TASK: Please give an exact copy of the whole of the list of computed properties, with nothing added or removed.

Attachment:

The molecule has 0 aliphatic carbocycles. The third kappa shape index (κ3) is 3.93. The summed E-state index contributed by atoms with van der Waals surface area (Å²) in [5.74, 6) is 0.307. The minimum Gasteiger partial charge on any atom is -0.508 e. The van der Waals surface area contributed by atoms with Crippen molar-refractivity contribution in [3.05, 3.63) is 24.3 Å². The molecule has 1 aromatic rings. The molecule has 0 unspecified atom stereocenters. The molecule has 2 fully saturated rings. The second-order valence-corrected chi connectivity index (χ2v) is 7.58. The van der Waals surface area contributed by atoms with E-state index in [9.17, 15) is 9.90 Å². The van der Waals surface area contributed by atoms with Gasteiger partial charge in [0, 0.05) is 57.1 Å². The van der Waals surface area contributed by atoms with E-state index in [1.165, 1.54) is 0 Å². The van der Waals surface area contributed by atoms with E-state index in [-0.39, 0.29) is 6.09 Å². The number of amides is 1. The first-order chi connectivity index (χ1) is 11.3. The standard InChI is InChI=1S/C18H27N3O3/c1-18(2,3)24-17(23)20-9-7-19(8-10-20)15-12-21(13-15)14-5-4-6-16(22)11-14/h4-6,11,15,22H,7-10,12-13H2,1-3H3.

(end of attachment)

The molecule has 0 aliphatic carbocycles. The third kappa shape index (κ3) is 3.93. The summed E-state index contributed by atoms with van der Waals surface area (Å²) in [5.74, 6) is 0.307. The minimum Gasteiger partial charge on any atom is -0.508 e. The van der Waals surface area contributed by atoms with Crippen molar-refractivity contribution in [3.05, 3.63) is 24.3 Å². The molecule has 1 aromatic rings. The molecule has 0 unspecified atom stereocenters. The molecule has 2 fully saturated rings. The second-order valence-corrected chi connectivity index (χ2v) is 7.58. The van der Waals surface area contributed by atoms with E-state index in [9.17, 15) is 9.90 Å². The van der Waals surface area contributed by atoms with Gasteiger partial charge in [0, 0.05) is 57.1 Å². The van der Waals surface area contributed by atoms with E-state index in [1.165, 1.54) is 0 Å². The van der Waals surface area contributed by atoms with E-state index in [-0.39, 0.29) is 6.09 Å². The number of amides is 1. The first-order chi connectivity index (χ1) is 11.3. The standard InChI is InChI=1S/C18H27N3O3/c1-18(2,3)24-17(23)20-9-7-19(8-10-20)15-12-21(13-15)14-5-4-6-16(22)11-14/h4-6,11,15,22H,7-10,12-13H2,1-3H3.